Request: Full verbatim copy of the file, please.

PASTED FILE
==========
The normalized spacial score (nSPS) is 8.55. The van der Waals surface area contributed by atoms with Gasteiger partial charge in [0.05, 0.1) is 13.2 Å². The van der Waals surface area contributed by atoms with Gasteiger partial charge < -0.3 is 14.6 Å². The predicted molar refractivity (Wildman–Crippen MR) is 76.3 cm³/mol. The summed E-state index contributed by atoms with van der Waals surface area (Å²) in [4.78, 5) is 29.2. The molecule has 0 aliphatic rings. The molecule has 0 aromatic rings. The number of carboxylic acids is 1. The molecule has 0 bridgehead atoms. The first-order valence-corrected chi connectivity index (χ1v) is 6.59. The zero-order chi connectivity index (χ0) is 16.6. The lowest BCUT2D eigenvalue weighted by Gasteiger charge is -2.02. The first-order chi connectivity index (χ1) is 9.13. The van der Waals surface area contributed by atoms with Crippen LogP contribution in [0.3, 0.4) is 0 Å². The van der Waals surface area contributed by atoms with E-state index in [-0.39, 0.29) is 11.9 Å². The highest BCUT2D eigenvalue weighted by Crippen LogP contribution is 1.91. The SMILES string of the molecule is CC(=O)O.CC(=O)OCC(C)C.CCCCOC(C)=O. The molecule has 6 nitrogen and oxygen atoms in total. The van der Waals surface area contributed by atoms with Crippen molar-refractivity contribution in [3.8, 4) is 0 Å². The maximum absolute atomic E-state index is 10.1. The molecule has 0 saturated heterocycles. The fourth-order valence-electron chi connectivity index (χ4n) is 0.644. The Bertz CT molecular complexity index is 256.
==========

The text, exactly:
The normalized spacial score (nSPS) is 8.55. The van der Waals surface area contributed by atoms with Gasteiger partial charge in [0.05, 0.1) is 13.2 Å². The van der Waals surface area contributed by atoms with Gasteiger partial charge < -0.3 is 14.6 Å². The predicted molar refractivity (Wildman–Crippen MR) is 76.3 cm³/mol. The summed E-state index contributed by atoms with van der Waals surface area (Å²) in [4.78, 5) is 29.2. The molecule has 0 aliphatic rings. The molecule has 0 aromatic rings. The number of carboxylic acids is 1. The molecule has 0 bridgehead atoms. The first-order valence-corrected chi connectivity index (χ1v) is 6.59. The zero-order chi connectivity index (χ0) is 16.6. The lowest BCUT2D eigenvalue weighted by Gasteiger charge is -2.02. The first-order chi connectivity index (χ1) is 9.13. The van der Waals surface area contributed by atoms with Crippen LogP contribution in [0.3, 0.4) is 0 Å². The van der Waals surface area contributed by atoms with E-state index in [-0.39, 0.29) is 11.9 Å². The highest BCUT2D eigenvalue weighted by Crippen LogP contribution is 1.91. The SMILES string of the molecule is CC(=O)O.CC(=O)OCC(C)C.CCCCOC(C)=O. The molecule has 6 nitrogen and oxygen atoms in total. The van der Waals surface area contributed by atoms with Crippen molar-refractivity contribution in [3.8, 4) is 0 Å². The maximum absolute atomic E-state index is 10.1. The molecule has 0 saturated heterocycles. The fourth-order valence-electron chi connectivity index (χ4n) is 0.644. The Bertz CT molecular complexity index is 256.